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    Turtleboard - Again, I'd like to reiterate that I haven't gone through the DO process because I'm not interested in going to a DO school, but I have a few friends that have gone on DO interviews and were accepted at and matriculated at DO schools. The reason I said it is more difficult is because they really expect you do have a deep understanding in the philosophy of osteopathic medicine. On an interview, you will most likely be asked what it is you like about osteopathic medicine as opposed to allopathic. Saying that you are using DO school as a backup isn't an answer that's likely to impess the admissions officer. Also, as I said before, a lot of the schools require you to have a mentor-like relationship with a DO doctor, and to have letters of recommendation from a DO doctor. MD schools do not have this requirement for their schools. People who really have no interested in DO schools shouldn't use them as "back-ups" because they are unlikely to do well at the interview when the issue between getting an MD/DO is raised. Also, if they don't have any contact with a DO doctor, this will also be unfavorable to them. I am *not* saying that it's significantly harder to get into DO school if you have the credentials you need, but at the same time I think it's foolish to write them off and consider them lesser or easier schools to get into. I would definately not put DO schools under the "back up" category just because they are DO schools.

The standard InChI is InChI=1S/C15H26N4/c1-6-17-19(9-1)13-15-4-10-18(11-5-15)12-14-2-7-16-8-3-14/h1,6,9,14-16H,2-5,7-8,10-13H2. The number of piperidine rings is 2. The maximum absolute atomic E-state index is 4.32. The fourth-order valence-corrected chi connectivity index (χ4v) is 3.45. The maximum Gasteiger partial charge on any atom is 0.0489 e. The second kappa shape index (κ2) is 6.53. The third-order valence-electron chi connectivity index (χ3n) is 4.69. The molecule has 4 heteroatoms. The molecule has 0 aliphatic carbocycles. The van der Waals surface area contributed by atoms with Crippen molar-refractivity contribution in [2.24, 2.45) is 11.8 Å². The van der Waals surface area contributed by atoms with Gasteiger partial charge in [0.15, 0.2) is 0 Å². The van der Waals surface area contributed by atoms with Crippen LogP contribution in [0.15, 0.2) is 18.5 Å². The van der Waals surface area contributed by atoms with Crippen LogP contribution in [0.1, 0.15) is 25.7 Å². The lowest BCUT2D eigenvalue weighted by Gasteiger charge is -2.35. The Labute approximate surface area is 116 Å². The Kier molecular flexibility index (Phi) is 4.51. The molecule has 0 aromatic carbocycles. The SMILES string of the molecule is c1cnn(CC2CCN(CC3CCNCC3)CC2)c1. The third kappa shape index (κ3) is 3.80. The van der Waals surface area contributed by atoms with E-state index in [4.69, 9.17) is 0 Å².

However, I've been thinking about this, and I'm now curious to know the mean GPA for just students accepted at DO schools. Perhaps there are many applicants that apply that are less competitive since people believe getting accepted there will be easier that a few straglers get in with less than perfect grades. I wouldn't be surprised if their applicant pool has more lower-end applicants. However, I'm going to guess that so many qualified, DO-minded people also apply that this doesn't have that much of an effect. \

    Perhaps some future DO students can shed more light on the admissions process and I can see if my friends' experiences were the norm or the exception.